A very large crowd spread their cloaks on the road, while others cut branches from the trees and spread them on the road. The crowds that went ahead of him and those that followed shouted, “Hosanna to the Son of David!” (Matthew 21:8,9)
As the soldiers led him away, they seized Simon from Cyrene, who was on his way in from the country, and put the cross on him and made him carry it behind Jesus. A large number of people followed him, including women who mourned and wailed for him (Luke 23:26,27).
It seems that everyone likes a parade. People stand to see flags waving and troops marching. People cheer. But people will also stand to see a line of cars with lights on, being led by a hearse. No one cheers then. Some might weep.
The account of the last week before the crucifixion of Jesus highlights two parades. Some bystanders saw both of them. Cheers arose at the first one. Pitiful wailing marked the next one. It was the difference between a Sunday and a Friday.
It was a matter of expectations.
On Palm Sunday, the crowds were expecting the fulfillment of hopes for a life free of Roman rule—a life of riches, power and glory. They thought Jesus would bring them heaven on earth. On Good Friday, those hopes crumbled. They wept not just for the condemned Jesus, but also for the death of their fond hopes.
When we think of Good Friday, our thoughts may quickly run to the crowds shouting, Crucify him! But there was another group of people there. These people had pinned their hopes upon Jesus of Nazareth being the Messiah. In the words of downcast Cleopas walking to Emmaus on the evening of Easter, “But we had hoped that he was the one who was going to redeem Israel” (Luke 24:21).
We remember the crowd that came down with Jesus from Galilee. We consider the shell-shocked Disciples. We give thought to all the people in Jerusalem who expected Jesus to be their Savior.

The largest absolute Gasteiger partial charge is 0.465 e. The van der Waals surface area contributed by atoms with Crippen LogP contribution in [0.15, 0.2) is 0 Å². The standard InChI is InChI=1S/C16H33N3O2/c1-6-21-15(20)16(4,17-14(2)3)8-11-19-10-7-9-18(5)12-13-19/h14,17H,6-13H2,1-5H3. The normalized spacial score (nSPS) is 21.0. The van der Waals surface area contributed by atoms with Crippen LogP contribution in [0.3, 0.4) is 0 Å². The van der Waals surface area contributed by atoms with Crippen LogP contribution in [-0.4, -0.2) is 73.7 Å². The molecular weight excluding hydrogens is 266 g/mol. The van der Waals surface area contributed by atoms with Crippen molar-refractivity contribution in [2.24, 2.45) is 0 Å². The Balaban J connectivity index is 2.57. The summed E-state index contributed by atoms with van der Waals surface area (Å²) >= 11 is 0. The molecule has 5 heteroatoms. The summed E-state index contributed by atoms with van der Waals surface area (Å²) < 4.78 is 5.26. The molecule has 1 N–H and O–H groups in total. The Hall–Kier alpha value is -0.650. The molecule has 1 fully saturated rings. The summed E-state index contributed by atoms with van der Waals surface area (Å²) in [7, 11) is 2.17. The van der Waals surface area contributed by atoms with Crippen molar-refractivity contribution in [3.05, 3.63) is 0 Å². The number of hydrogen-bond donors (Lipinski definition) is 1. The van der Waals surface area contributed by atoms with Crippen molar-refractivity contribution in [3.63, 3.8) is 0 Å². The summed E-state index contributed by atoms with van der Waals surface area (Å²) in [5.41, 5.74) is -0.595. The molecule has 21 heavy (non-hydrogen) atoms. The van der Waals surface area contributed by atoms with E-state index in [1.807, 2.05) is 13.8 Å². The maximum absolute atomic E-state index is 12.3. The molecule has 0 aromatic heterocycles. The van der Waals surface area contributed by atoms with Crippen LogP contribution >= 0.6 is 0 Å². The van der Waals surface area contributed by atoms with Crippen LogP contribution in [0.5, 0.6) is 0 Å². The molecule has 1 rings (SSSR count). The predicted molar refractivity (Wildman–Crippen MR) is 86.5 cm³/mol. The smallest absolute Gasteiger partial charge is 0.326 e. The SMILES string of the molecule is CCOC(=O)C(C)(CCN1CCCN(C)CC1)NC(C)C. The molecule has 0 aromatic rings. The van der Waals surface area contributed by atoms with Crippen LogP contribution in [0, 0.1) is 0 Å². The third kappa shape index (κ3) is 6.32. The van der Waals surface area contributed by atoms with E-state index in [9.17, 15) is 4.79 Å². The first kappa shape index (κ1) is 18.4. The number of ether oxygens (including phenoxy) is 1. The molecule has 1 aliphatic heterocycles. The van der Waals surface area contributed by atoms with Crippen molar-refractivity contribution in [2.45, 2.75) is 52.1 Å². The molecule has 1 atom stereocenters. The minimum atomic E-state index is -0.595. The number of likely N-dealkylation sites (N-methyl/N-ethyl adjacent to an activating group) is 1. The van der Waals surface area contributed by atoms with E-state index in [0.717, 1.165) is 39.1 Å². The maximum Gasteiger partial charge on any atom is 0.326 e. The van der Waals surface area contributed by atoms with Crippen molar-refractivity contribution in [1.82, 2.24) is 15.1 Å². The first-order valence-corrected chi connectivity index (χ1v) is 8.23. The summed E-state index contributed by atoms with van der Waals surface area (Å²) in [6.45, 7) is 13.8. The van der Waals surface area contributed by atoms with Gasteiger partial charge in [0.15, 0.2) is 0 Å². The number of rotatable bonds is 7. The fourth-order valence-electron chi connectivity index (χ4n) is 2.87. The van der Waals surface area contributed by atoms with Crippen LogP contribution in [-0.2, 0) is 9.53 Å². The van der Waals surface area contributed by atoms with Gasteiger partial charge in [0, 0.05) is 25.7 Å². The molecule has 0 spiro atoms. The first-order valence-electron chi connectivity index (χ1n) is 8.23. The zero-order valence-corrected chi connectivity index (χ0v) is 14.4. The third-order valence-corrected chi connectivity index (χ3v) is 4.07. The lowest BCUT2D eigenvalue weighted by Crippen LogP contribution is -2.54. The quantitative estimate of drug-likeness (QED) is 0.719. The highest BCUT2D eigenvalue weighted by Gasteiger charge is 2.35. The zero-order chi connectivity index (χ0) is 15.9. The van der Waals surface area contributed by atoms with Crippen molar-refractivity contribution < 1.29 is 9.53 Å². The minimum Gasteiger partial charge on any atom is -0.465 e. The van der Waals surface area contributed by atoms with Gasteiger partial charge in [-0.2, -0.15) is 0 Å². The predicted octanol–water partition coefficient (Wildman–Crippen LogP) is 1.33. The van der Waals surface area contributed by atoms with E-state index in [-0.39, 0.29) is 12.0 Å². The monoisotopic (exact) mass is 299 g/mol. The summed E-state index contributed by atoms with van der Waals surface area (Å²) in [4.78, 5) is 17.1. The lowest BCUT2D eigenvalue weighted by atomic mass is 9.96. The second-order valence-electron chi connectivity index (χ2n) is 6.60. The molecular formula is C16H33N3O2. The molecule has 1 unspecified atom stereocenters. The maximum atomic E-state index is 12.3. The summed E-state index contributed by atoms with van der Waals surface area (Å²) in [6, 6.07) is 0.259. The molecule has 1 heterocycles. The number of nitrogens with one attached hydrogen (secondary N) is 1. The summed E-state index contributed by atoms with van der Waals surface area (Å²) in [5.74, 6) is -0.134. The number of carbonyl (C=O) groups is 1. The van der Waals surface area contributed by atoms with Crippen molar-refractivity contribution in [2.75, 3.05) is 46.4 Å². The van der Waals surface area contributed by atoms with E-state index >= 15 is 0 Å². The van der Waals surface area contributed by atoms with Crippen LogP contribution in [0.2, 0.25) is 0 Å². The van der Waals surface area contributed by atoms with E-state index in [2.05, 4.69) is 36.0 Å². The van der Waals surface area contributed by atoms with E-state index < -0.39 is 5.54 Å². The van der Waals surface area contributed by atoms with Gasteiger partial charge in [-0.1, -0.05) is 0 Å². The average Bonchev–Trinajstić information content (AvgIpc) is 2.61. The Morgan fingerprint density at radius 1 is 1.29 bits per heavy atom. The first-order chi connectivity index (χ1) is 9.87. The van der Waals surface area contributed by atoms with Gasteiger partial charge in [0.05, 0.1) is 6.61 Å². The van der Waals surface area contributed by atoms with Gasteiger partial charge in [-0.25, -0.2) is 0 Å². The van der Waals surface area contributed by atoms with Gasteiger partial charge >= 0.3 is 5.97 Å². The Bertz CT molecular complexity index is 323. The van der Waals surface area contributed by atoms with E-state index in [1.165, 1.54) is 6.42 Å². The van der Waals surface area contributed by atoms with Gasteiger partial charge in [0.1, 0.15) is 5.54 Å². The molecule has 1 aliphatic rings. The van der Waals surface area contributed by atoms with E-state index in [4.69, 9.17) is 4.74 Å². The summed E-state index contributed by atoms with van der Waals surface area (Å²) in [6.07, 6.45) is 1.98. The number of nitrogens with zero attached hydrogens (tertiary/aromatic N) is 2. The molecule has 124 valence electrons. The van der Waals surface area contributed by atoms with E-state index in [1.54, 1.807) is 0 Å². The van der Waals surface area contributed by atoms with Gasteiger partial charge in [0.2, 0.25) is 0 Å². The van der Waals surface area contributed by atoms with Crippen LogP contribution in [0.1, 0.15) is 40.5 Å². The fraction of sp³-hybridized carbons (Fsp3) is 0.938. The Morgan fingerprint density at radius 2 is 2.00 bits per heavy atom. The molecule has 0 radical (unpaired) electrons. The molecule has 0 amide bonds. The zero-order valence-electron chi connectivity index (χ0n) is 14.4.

For them, the parade to Golgotha was worse than a funeral procession. Death had not yet struck. More torture, and then dying, was yet to happen. Where do we fit into this? We watch from a great distance in time as well as in miles. We can look in at both parades at once. We know where each of them ends.
On a Sunday, we join in the songs of “Hosanna!” The next Friday, we sing, “Lord Jesus, you are going forth for me your life to offer.” It seems we can’t watch one of the parades without thinking of the other. And we shouldn’t. We need to see people cheering Jesus on his way to win our salvation. We need to see people weeping for Jesus as he battles for our salvation. One parade flows into the other.
But what about a third one? Surely, the empty tomb must have caused a commotion. Would not a crowd greater than on Palm Sunday have rushed to cheer the victorious, resurrected Jesus marching through the streets of Jerusalem? Would that not be the best parade of all? It did not happen. There was no Easter parade. There was no public victory march. After he conquered death as the King of kings and Lord of lords, he showed himself only to his believers.
One day, however, that third parade will take place. Again, some will cheer, and some will wail. But it will be a most glorious procession. We know the name of the day when this will happen. We just don’t know when that day will come. We call it, “The Last Day.” It’s the day when the saints come marching in.
That’s a parade we don’t want to miss.
We pray: Lord Jesus, it pains us to consider the sight of you dragging your cross to your execution. We join those who sorrow over that. It thrills us to hear that the crowds shouted your praises as you entered Jerusalem riding over palm branches. We look forward to joining with you in the final parade to glory. Amen.
Written by Pastor Paul Ziemer, WELS National Civilian Chaplain and Liaison to the Military, Cape Coral, Florida-Provided by WELS Ministry to the Military